(7) Where the act is accomplished against the victim’s will by threatening to use the authority of a public official to incarcerate, arrest, or deport the victim or another, and the victim has a reasonable belief that the perpetrator is a public official. As used in this paragraph, “public official” means a person employed by a governmental agency who has the authority, as part of that position, to incarcerate, arrest, or deport another. The perpetrator does not actually have to be a public official.
(b) As used in this section, “duress” means a direct or implied threat of force, violence, danger, or retribution sufficient to coerce a reasonable person of ordinary susceptibilities to perform an act which otherwise would not have been performed, or acquiesce in an act to which one otherwise would not have submitted. The total circumstances, including the age of the victim, and his or her relationship to the defendant, are factors to consider in appraising the existence of duress.
(c) As used in this section, “menace” means any threat, declaration, or act which shows an intention to inflict an injury upon another.

Elements of Rape

As indicated, rape is sexual intercourse without that person’s consent or against the person’s will. To be found guilty of rape under California Penal Code 261, the rape must have been accomplished by:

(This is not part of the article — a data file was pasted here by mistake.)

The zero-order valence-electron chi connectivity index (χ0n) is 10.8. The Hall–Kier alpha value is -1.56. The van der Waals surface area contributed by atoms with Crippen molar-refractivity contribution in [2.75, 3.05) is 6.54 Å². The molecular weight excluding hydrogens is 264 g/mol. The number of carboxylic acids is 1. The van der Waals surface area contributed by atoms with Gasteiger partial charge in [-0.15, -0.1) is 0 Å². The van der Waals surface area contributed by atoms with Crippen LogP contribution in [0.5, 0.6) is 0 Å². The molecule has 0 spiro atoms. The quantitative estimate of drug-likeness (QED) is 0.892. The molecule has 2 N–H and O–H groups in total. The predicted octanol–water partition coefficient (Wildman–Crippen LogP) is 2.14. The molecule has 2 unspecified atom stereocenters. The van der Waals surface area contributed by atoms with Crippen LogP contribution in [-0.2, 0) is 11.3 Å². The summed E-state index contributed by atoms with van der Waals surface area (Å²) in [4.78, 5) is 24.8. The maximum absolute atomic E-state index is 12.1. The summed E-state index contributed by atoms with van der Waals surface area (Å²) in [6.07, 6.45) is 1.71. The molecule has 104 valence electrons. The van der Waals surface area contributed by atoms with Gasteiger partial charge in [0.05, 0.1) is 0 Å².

• Physical force
  • Physical violence to the victim or to another
  • A threat of physical violence
  • A threat of retaliation
  • Duress
  • Fraud

Also, the victim must not be someone to whom you are married and who did not give consent. Spousal rape is a separate crime.

What Constitutes Sexual Intercourse?

Any penetration at all, regardless of how slight or seemingly “harmless� it is, is enough to satisfy this element of rape.

What Constitutes Consent?

Legally, consent is an exercise of your own free will. You must agree to the act voluntarily and willingly and with knowledge of the nature of the act. You cannot argue that the victim consented because you once dated the person or were married to them.

A gray area is when the victim asks that a condom or other birth control measure be used and the offender misconstrues the request to be consent to sex, regardless if a condom or birth control is used. Other facts need to be considered under these circumstances.

Further, a person lacks consent to having sex if he or she is unconscious or too impaired to make a rational decision. This includes persons with mental disabilities. These situations occur when the victim is given a date rape pill or is under the influence of alcohol or drugs and is too impaired to have given consent.

Also, once consent is given, it can be withdrawn either before or during the sexual act. Once consent is withdrawn and the victim tries to stop the sexual act, the offender must immediately cease. The withdrawn consent must be clear and unequivocal so that a reasonable person would understand that there is no longer consent to the sexual act. If the offender does ignore the withdrawn consent, rape has probably occurred.

To prove lack of consent, the prosecution need not show that the victim physically resisted, though the lack of resistance could be considered by a jury in determining if the defendant was under a reasonable belief, even if false, that the victim was continuing to consent.